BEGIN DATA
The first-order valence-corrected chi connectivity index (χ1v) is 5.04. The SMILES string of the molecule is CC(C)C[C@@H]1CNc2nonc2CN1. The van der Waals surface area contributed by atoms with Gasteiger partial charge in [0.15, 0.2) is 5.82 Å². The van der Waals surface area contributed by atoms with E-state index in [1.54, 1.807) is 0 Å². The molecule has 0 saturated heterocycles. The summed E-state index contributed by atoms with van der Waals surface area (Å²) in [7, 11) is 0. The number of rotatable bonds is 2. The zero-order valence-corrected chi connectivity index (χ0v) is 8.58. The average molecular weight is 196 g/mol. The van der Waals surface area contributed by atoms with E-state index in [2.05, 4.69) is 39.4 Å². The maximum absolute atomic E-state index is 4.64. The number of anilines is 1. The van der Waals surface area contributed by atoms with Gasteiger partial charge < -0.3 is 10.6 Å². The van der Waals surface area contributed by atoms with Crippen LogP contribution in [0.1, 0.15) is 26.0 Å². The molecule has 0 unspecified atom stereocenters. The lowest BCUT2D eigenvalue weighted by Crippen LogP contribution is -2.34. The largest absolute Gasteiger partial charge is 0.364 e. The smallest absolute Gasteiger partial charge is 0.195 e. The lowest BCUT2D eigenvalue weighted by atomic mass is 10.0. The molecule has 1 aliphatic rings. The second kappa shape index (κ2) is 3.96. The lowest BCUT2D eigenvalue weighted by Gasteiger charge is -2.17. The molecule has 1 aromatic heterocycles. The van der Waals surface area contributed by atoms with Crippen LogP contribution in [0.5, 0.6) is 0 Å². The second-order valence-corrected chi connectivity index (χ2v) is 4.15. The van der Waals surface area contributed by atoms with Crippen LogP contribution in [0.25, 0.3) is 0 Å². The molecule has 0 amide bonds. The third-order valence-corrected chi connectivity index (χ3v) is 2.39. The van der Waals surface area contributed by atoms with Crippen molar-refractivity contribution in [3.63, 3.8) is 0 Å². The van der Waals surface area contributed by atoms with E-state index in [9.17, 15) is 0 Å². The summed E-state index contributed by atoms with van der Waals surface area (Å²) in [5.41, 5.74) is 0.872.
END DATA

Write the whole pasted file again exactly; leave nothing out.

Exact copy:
The first-order valence-corrected chi connectivity index (χ1v) is 5.04. The SMILES string of the molecule is CC(C)C[C@@H]1CNc2nonc2CN1. The van der Waals surface area contributed by atoms with Gasteiger partial charge in [0.15, 0.2) is 5.82 Å². The van der Waals surface area contributed by atoms with E-state index in [1.54, 1.807) is 0 Å². The molecule has 0 saturated heterocycles. The summed E-state index contributed by atoms with van der Waals surface area (Å²) in [7, 11) is 0. The number of rotatable bonds is 2. The zero-order valence-corrected chi connectivity index (χ0v) is 8.58. The average molecular weight is 196 g/mol. The van der Waals surface area contributed by atoms with E-state index in [2.05, 4.69) is 39.4 Å². The maximum absolute atomic E-state index is 4.64. The number of anilines is 1. The van der Waals surface area contributed by atoms with Gasteiger partial charge < -0.3 is 10.6 Å². The van der Waals surface area contributed by atoms with Crippen LogP contribution in [0.1, 0.15) is 26.0 Å². The molecule has 0 unspecified atom stereocenters. The lowest BCUT2D eigenvalue weighted by Crippen LogP contribution is -2.34. The largest absolute Gasteiger partial charge is 0.364 e. The smallest absolute Gasteiger partial charge is 0.195 e. The lowest BCUT2D eigenvalue weighted by atomic mass is 10.0. The molecule has 1 aliphatic rings. The second kappa shape index (κ2) is 3.96. The lowest BCUT2D eigenvalue weighted by Gasteiger charge is -2.17. The molecule has 1 aromatic heterocycles. The van der Waals surface area contributed by atoms with Crippen LogP contribution in [0.5, 0.6) is 0 Å². The second-order valence-corrected chi connectivity index (χ2v) is 4.15. The van der Waals surface area contributed by atoms with Crippen LogP contribution in [0.25, 0.3) is 0 Å². The molecule has 0 amide bonds. The third-order valence-corrected chi connectivity index (χ3v) is 2.39. The van der Waals surface area contributed by atoms with Crippen molar-refractivity contribution in [3.63, 3.8) is 0 Å². The van der Waals surface area contributed by atoms with E-state index in [9.17, 15) is 0 Å². The summed E-state index contributed by atoms with van der Waals surface area (Å²) in [5.41, 5.74) is 0.872.